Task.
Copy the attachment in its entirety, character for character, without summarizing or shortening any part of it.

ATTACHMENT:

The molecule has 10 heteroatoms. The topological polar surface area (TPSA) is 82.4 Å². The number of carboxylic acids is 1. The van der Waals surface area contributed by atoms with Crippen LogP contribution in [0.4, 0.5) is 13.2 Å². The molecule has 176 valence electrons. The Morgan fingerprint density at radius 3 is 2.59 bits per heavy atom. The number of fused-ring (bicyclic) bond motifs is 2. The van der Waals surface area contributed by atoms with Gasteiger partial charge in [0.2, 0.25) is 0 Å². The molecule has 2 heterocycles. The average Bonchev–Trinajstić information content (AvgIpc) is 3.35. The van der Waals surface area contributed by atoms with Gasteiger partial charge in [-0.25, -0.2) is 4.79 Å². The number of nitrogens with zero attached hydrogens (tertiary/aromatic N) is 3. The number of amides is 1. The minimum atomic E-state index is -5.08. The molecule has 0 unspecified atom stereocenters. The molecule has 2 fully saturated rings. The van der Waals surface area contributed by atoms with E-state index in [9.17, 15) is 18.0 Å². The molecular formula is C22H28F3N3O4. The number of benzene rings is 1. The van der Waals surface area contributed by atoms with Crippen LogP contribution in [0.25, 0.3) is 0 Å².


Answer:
The molecule has 10 heteroatoms. The topological polar surface area (TPSA) is 82.4 Å². The number of carboxylic acids is 1. The van der Waals surface area contributed by atoms with Crippen LogP contribution in [0.4, 0.5) is 13.2 Å². The molecule has 176 valence electrons. The Morgan fingerprint density at radius 3 is 2.59 bits per heavy atom. The number of fused-ring (bicyclic) bond motifs is 2. The van der Waals surface area contributed by atoms with Gasteiger partial charge in [0.2, 0.25) is 0 Å². The molecule has 2 heterocycles. The average Bonchev–Trinajstić information content (AvgIpc) is 3.35. The van der Waals surface area contributed by atoms with Gasteiger partial charge in [-0.25, -0.2) is 4.79 Å². The number of nitrogens with zero attached hydrogens (tertiary/aromatic N) is 3. The number of amides is 1. The minimum atomic E-state index is -5.08. The molecule has 0 unspecified atom stereocenters. The molecule has 2 fully saturated rings. The van der Waals surface area contributed by atoms with E-state index in [9.17, 15) is 18.0 Å². The molecular formula is C22H28F3N3O4. The number of benzene rings is 1. The van der Waals surface area contributed by atoms with Crippen LogP contribution in [0.25, 0.3) is 0 Å².